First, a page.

Earlier this fall, I was walking along 10th Street, minding my own business, when some guy ran up behind me, grabbed my buttocks and promptly turned around and ran in the opposite direction. Naturally, being the self-righteous feminist that I am, I immediately turned around and cursed at his back angrily while he bolted away.
Afterwards, all I could do was keep walking. I was still processing what had just happened. It helped to have a destination, because after my initial angry reaction, my mind had shut down and all I was asking myself was why this had happened. Was it because I was wearing shorts? Was it because I was walking alone? What ensued was a heated debate with myself, in which I was rationalizing my situation to displace the culpability I felt. It was not until later that I realized self-blame should not have been my default reaction.
I felt violated. Not just by the man who had touched me, but by these thoughts going through my own head. Once my panic subdued, I felt that they were not my thoughts. They were the thoughts that had been slowly but surely secured in my brain by traditional, well-established and unsavory societal beliefs, like the ideas that women have to dress modestly and travel in packs to be safe. Unfortunately, women are blamed for what happens to us, as if predators hold no responsibility for their own actions and we should expect this treatment from our current society.
And the most twisted part of this is that without even realizing it, I had been conditioned to agree.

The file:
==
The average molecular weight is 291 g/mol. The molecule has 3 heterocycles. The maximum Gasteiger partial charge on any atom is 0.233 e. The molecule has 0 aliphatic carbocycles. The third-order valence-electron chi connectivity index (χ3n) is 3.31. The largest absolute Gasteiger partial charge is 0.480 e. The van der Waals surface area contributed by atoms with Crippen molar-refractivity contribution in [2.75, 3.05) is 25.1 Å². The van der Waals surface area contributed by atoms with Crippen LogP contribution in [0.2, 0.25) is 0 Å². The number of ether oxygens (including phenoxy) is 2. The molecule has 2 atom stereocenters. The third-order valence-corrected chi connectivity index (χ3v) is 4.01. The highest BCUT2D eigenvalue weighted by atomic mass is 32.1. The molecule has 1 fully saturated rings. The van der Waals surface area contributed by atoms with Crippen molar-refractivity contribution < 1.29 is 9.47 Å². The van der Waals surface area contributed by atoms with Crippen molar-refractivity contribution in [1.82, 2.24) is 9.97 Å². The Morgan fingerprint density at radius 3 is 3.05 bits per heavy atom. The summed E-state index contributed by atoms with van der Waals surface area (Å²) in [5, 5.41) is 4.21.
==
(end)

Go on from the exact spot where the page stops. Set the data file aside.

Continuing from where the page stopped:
Women, as targets of unfair sexism, are far from being the problem; but our beliefs reflect that of society’s. The way people talk about sexual assault is a major problem because we’ve only recently started to have these conversations. While the #MeToo movement has seen woman after woman taking back power from men in charge, it has also been met with negative backlash from complacent people and those who remain headstrong in their insensitive beliefs. Sexism still runs rampant but is often brushed to the side, creating a toxic environment that routinely invalidates the experiences of women. Consequently, the beliefs surrounding us imprint themselves into our own thought processes. Women then become unsuspecting participants in sexism as they unconsciously harbor the same subtle and concealed assumptions as their aggressors.
Of course, not all women champion the same values — some can hold conservative beliefs that may go against gender equality. However, the main takeaway is that as members of the patriarchy, we are a product of sexist values. Whether it’s within our personal beliefs or unbeknownst to us, we play a part in this endless and cruel cycle. And if we want to break out of this cycle, we must take steps first toward acknowledging the environment around us.
Since no one can fight for women like women can, it is crucial that we identify these tendencies of ours and shift our focus to criticizing the widespread beliefs that influence us. Blaming and antagonizing ourselves for something that is out of our control is futile — it doesn’t adequately address the larger issue of sexism. This may seem obvious, but if a woman is sexually assaulted, it is never her fault, despite what society has conditioned her to believe.
So if you see someone get their butt grabbed on a street corner, check on them. They’re probably not doing OK after something like that, so they’ll appreciate your concern. By validating their experience and reminding them that they aren’t alone, they might be able to better overcome the socialized guilt that they are feeling.
Opinions expressed on the editorial pages are not necessarily those of WSN, and our publication of opinions is not an endorsement of them.
A version of this article appeared in the Monday, Oct. 15 print edition.
Email Sima Doctoroff at [email protected]